So words sneak into the conversation about how perhaps you should turn your attention to a ‘proper’ career or maybe give up this foolishness. Most writers have jobs, they have ‘proper’ careers, it’s just not where their heart is – and foolishness? These people read books, right? They watch movies, yeah? Why is it ‘foolish’ to think you can produce in this line? It isn’t foolish, and while it might not sound like it, most of your friends and family actually would like you to succeed.

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Hidden Histories and Character Secrets.

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Characters have history, but I don’t always tell it – Some histories are hinted at, some are referred to, some never get a mention even though, when they develop in my mind, I intend there to be a place for them in the story.

Then the story expands and goes its own way and there just isn’t room anymore for that tale to be told. So, it’s discarded from the pages, but not from my mind. Was it wasted? No. That history still guides that character, it still makes that character who he or she is.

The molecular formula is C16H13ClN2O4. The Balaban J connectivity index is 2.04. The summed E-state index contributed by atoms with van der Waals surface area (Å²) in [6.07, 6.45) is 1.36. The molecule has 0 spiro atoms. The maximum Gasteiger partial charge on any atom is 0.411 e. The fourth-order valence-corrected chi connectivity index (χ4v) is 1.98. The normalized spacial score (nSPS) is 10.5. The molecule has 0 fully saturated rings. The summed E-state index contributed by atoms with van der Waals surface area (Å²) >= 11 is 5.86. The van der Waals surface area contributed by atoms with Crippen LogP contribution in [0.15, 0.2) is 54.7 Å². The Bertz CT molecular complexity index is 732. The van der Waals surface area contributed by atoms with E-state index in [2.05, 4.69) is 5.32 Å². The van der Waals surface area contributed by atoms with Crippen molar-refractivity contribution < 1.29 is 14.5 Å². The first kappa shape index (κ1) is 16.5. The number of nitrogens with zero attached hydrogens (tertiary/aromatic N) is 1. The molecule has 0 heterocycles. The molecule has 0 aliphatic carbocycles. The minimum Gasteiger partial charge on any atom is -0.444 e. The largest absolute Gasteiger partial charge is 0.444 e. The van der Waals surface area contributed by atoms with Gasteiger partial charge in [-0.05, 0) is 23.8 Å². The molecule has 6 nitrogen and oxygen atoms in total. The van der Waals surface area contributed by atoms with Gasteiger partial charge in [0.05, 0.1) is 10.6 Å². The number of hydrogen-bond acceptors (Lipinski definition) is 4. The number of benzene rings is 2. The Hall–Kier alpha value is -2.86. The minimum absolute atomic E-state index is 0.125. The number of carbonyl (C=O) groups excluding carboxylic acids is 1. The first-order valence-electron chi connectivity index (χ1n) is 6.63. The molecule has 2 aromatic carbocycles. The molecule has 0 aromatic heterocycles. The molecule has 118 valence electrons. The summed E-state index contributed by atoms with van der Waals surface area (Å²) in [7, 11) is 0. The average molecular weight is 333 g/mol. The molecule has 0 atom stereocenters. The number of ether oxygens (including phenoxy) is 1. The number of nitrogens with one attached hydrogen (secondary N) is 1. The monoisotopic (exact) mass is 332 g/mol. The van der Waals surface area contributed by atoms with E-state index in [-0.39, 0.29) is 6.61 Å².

Some of those histories will find their way into these postings. I can show you then why some characters are as they are. You can see how I came to choose such a character and how each grew from their untold experiences.

While those histories might indeed be there in my books, although not plainly and not told in words but in deeds and feelings, outside my stories, I can give you a glimpse behind the scenes or, at least, into my mind. I can share some of these character secrets.

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The Flow Begins.

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Sometimes, you just have to do it. Like it or not, you have to sit down, crawl into your notes and write – Anything – Everything – something bridging, something whole or something that’s an outline – you have to push on and get words on the page because from that action, the flow begins.

Sometimes, you really don’t want to, except that you do because if you’re a writer, you’re not complete unless you are writing.

Sometimes, you’ll dodge and weave and do everything you can to escape the call, but you can’t ever really escape because it’s already got you shackled. It’s in your blood. It’s in your every breath. It commands almost every thought.

Eventually you do push on, and always – ALWAYS – you feel better for it. It’s your fix, your release, your song.

More than that, it’s You. It’s your Expression. It’s Who You Are.